Leonard A. Bellavia, Esq.
Senior Partner, Bellavia Blatt, PC
Attorneys General from around the country have stepped up enforcement of state advertising laws. Many state advertising laws piggyback on the Federal Trade Commission’s (“FTC”) definition of what makes an advertisement deceptive, so understanding of what the FTC defines as deceptive is helpful.
According to the FTC, an advertisement is deceptive when a material representation, omission or practice is likely to mislead a consumer acting reasonably under the circumstances. Something is “material” when its inclusion or omission is likely to change the consumer’s decision or conduct regarding the product or service offered by a business.
There are several steps you can take to make sure your advertisements are not deceptive. The first starts with your disclaimer. You should look at your disclaimer as a tool to qualify your advertisement, not contradict it. Do not give the consumer the idea, for example, that you “will finance anyone” and then say “anyone” means a consumer that puts 90% down and has an 800+ credit score. Your disclaimer cannot undo the material representation you have made to a consumer. Instead, have your disclaimer qualify and complement the message in the advertisement by explaining specifics of the offer.
Another step that has become a best practice in our industry is the appointment of an “ad guru” to monitor your business’s advertising compliance. You should make the ad guru responsible for approving every advertisement and any changes to your website. You should limit the number of people who can override the ad guru’s decision and watch who you assign as the ad guru’s direct supervisor. Normally, the ad guru should report to someone higher than a sales manager unless you are comfortable with your sales manager handling what is in effect legal compliance. Make sure the ad guru has proper resources and training to perform his or her duties. Also, if you use a service to list inventory online, and this service includes generating descriptions and comments about your inventory, do not rely on the vendor to keep your listings and descriptions compliant with the law. Your ad guru should check these listings and their descriptions as closely as those in an advertisement published in a newspaper or on television.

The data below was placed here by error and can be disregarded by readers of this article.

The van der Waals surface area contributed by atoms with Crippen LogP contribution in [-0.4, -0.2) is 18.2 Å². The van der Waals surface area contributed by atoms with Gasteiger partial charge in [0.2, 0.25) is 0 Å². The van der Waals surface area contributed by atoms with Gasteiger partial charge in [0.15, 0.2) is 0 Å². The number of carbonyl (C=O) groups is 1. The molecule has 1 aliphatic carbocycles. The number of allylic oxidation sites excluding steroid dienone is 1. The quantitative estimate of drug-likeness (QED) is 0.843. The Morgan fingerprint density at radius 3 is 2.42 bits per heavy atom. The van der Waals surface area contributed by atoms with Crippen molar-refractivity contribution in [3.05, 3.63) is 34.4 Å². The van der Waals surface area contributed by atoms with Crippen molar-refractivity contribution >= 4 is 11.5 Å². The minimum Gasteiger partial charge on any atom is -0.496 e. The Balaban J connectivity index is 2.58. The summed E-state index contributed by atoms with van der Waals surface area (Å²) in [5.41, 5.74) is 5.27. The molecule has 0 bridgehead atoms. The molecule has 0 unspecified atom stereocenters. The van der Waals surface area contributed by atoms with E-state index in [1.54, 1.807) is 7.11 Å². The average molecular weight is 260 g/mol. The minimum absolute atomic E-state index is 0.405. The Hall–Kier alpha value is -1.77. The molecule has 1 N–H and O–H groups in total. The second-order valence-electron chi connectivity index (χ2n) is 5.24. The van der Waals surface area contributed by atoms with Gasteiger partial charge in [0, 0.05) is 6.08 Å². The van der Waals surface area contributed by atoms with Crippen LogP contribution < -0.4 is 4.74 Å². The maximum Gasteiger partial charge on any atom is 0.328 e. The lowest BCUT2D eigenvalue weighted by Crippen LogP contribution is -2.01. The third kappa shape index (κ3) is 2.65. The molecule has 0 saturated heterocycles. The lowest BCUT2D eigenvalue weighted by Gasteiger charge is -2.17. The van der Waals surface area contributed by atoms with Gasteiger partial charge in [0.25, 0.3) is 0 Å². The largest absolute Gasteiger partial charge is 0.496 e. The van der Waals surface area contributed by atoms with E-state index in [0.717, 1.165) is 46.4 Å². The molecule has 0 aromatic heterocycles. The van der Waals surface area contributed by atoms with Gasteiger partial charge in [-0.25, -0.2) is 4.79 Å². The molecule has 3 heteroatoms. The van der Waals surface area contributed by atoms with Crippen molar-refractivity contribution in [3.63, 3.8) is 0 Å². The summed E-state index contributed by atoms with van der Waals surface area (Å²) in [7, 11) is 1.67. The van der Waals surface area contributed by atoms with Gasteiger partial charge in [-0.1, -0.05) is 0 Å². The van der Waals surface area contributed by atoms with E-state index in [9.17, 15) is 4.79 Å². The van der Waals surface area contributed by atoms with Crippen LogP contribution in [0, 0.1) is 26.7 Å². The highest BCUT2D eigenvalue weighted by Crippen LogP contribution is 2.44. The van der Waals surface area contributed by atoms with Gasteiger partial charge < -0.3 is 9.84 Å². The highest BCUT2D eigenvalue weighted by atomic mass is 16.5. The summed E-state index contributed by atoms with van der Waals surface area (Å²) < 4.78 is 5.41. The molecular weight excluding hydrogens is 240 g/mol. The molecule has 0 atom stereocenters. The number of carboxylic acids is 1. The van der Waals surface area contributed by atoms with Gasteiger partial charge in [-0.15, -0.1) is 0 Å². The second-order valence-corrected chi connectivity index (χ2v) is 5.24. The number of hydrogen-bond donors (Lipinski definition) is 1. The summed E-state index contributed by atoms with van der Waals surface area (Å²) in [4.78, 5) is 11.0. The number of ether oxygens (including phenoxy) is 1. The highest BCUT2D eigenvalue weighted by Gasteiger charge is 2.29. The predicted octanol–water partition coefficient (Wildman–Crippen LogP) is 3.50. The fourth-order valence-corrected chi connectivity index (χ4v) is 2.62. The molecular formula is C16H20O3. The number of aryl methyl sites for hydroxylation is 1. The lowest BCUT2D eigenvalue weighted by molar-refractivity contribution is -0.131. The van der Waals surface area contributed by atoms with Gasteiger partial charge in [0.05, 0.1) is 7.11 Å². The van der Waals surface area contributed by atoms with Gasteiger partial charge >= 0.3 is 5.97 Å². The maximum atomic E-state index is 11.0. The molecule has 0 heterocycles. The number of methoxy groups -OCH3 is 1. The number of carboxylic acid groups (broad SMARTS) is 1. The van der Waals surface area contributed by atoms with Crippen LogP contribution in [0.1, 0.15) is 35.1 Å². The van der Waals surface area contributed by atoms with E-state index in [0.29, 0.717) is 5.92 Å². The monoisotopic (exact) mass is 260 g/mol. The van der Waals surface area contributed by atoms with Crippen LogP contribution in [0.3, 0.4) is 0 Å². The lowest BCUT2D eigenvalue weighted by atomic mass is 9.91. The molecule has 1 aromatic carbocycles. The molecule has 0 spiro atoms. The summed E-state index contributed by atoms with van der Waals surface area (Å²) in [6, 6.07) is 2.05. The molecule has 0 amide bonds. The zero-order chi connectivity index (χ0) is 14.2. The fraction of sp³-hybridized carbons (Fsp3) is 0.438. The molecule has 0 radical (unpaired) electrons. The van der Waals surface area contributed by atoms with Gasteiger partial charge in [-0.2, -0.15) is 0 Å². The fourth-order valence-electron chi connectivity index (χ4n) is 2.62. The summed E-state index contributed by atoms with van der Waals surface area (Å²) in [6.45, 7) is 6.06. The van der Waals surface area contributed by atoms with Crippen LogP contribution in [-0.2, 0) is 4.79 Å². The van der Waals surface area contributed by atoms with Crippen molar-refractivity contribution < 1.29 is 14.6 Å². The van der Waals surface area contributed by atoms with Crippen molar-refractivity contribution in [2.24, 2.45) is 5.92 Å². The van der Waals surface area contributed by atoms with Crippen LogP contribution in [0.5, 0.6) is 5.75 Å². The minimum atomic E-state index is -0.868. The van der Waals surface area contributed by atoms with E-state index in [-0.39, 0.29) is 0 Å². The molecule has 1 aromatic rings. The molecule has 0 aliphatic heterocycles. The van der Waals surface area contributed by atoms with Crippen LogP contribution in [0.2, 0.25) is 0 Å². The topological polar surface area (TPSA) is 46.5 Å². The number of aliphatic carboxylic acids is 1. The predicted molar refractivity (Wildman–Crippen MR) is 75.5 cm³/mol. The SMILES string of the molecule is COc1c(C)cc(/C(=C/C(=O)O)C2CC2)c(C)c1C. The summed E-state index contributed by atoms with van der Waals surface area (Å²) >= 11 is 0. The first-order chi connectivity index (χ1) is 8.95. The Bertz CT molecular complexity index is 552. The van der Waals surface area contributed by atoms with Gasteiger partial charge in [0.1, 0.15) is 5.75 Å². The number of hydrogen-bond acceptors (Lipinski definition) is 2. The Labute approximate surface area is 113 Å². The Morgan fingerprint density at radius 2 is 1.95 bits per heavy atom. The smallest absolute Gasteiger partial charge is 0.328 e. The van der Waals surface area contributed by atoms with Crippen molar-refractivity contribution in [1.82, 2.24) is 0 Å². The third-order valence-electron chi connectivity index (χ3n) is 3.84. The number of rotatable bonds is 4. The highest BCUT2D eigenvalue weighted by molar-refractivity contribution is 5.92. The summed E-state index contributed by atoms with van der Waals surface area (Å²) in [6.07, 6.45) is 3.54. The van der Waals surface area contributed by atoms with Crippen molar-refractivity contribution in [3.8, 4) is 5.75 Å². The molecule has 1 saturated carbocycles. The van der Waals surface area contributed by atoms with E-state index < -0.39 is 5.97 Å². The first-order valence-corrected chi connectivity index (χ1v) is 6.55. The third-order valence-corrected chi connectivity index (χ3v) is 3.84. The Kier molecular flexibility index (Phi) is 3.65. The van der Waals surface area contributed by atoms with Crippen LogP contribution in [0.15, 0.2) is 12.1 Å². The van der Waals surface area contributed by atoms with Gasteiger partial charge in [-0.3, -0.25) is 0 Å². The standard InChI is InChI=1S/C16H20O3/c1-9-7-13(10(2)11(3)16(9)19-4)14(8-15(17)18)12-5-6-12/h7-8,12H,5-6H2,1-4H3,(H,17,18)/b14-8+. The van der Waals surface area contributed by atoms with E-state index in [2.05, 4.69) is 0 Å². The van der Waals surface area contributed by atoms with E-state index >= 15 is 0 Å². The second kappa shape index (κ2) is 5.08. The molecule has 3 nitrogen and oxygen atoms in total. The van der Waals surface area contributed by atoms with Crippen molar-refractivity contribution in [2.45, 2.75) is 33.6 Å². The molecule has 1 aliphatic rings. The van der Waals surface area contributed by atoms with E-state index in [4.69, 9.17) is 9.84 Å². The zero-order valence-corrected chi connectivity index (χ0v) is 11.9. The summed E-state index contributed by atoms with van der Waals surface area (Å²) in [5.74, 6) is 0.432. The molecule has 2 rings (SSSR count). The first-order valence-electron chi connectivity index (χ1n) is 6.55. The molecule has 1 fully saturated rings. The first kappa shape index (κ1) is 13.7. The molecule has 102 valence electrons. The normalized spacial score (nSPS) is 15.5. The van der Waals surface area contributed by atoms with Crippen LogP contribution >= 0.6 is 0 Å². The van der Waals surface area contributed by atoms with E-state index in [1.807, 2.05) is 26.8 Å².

We can help evaluate your advertisements if you would like a second opinion on whether an advertisement may be viewed by an Attorney General’s office or the FTC as deceptive. Call us at 631-224-7000.